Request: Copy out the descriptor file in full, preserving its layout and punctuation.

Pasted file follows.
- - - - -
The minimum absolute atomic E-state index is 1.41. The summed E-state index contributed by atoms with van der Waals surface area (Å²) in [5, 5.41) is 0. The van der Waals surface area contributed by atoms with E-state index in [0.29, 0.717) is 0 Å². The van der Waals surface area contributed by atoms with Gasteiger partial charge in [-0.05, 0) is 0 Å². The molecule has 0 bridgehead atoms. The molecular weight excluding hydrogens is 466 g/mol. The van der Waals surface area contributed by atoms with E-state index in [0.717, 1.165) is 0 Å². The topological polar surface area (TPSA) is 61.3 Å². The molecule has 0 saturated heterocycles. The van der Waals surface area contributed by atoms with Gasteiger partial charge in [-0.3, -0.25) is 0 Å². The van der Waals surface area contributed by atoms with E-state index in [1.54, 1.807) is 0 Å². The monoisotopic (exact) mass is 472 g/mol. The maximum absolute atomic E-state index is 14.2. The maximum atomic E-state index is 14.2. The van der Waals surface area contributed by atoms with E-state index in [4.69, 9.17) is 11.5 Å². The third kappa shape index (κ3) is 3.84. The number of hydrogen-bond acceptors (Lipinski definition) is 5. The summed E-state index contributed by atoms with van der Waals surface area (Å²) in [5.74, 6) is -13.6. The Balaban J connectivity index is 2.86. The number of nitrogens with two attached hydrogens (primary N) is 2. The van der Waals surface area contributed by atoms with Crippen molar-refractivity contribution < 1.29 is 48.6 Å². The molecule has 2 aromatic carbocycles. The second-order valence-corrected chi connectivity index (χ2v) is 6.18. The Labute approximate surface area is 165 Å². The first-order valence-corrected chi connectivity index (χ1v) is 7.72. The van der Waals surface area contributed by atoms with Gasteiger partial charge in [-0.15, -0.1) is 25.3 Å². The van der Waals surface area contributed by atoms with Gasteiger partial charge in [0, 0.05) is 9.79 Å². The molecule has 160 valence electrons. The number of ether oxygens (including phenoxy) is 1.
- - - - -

The minimum absolute atomic E-state index is 1.41. The summed E-state index contributed by atoms with van der Waals surface area (Å²) in [5, 5.41) is 0. The van der Waals surface area contributed by atoms with E-state index in [0.29, 0.717) is 0 Å². The van der Waals surface area contributed by atoms with Gasteiger partial charge in [-0.05, 0) is 0 Å². The molecule has 0 bridgehead atoms. The molecular weight excluding hydrogens is 466 g/mol. The van der Waals surface area contributed by atoms with E-state index in [0.717, 1.165) is 0 Å². The topological polar surface area (TPSA) is 61.3 Å². The molecule has 0 saturated heterocycles. The van der Waals surface area contributed by atoms with Gasteiger partial charge in [-0.3, -0.25) is 0 Å². The van der Waals surface area contributed by atoms with E-state index in [1.54, 1.807) is 0 Å². The monoisotopic (exact) mass is 472 g/mol. The maximum absolute atomic E-state index is 14.2. The maximum atomic E-state index is 14.2. The van der Waals surface area contributed by atoms with E-state index in [4.69, 9.17) is 11.5 Å². The third kappa shape index (κ3) is 3.84. The number of hydrogen-bond acceptors (Lipinski definition) is 5. The summed E-state index contributed by atoms with van der Waals surface area (Å²) in [5.74, 6) is -13.6. The Balaban J connectivity index is 2.86. The number of nitrogens with two attached hydrogens (primary N) is 2. The van der Waals surface area contributed by atoms with Crippen molar-refractivity contribution < 1.29 is 48.6 Å². The molecule has 2 aromatic carbocycles. The second-order valence-corrected chi connectivity index (χ2v) is 6.18. The Labute approximate surface area is 165 Å². The first-order valence-corrected chi connectivity index (χ1v) is 7.72. The van der Waals surface area contributed by atoms with Gasteiger partial charge in [-0.15, -0.1) is 25.3 Å². The van der Waals surface area contributed by atoms with Gasteiger partial charge in [0, 0.05) is 9.79 Å². The molecule has 160 valence electrons. The number of ether oxygens (including phenoxy) is 1.